A favourite digression when I travel is to visit the local art gallery, in this case, the Prado Museum in Madrid, Spain, which does have one of the finest collections of masterpieces in the world. This particular visit tests the senses, therefore. Although the imagination’s capacity to conceive is infinite, it seems one’s capacity to absorb it all into the rest of the psyche is limited. But one picture in particular, by Giuseppe Bonito, called “The Turkish Diplomatic Mission to Naples”, inspired some thoughts of SMUS. It wasn’t so much the painting itself, which is impressive, but rather the text description next to it. Here the writer points out how the painter lavished his attention on the central figure, the emissary from Istanbul, and dealt with the lesser figures in a more perfunctory way, as befitted (apparently) the relative importance of their roles in this historic event. Missions from Turkey to Europe were few and far between.
My path of association went like this: too bad for these lesser figures that they were glossed over, merely filler that could have been painted, it seems, by anyone with a modicum of skill. Then I thought of our school, and its efforts in artistic spheres – how different: how rich the experience is, from where I sit. In particular, for instance, I often observe to directors of our dramatic efforts that the quality of the shows is pervasively high – even the choruses, the lesser characters, are lively and pertinent. It is a truism of high school drama, for instance, that just about any show can be carried by a few talented actors at its core; what distinguishes a show of superior quality, though, is the success of the chorus and the smaller roles to contribute something important, to add to the texture by being more than wooden figurines in the background. I think I have made this observation about every show I have seen on our school stages. Which means, of course, that even those “bit” players are getting an experience that is maximizing their opportunity – and, to give them full credit, they take advantage of the opportunity to wring out of an apparently insignificant role all the necessary substance to make it significant. So also with our orchestras, our jazz bands, our choirs, that never depend on soloists, although they do feature soloists from time to time, as appropriate, and as special opportunities present themselves. Not everyone can be a soloist or a star, and frankly we have enough talent that to give all the potential stars their moment would require more shows and concerts than the calendar allows.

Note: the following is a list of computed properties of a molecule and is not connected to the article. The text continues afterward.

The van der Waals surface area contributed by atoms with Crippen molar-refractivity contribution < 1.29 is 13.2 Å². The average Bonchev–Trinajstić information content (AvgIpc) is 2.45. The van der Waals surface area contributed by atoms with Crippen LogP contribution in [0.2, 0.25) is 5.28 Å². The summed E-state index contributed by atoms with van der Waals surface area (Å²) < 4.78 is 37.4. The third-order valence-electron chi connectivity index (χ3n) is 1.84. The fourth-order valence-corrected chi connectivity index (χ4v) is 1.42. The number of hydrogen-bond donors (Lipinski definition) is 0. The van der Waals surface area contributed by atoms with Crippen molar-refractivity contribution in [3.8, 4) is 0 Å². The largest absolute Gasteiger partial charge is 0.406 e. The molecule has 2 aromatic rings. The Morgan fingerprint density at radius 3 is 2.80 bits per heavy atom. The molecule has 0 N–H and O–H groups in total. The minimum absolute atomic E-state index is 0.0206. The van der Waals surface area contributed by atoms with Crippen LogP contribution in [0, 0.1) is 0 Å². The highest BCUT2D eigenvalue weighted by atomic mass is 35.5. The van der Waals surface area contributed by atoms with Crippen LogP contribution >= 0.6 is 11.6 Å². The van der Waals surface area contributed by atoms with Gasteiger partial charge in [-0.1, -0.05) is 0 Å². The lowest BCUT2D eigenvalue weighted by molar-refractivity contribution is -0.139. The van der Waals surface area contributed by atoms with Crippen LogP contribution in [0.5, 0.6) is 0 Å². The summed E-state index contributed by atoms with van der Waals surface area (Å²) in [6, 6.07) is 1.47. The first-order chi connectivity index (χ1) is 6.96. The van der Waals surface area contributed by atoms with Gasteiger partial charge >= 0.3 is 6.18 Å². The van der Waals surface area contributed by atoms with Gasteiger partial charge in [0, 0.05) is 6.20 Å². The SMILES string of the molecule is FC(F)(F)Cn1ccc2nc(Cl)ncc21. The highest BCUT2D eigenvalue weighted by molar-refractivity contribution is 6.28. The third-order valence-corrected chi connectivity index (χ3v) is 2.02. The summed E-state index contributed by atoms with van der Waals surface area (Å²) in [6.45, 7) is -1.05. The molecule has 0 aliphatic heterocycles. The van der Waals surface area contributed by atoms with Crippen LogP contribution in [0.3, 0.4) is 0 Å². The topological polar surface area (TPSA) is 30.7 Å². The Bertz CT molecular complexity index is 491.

Bravo to the students, and to the teachers who create this fertile ground. Bravo. And of course, encore.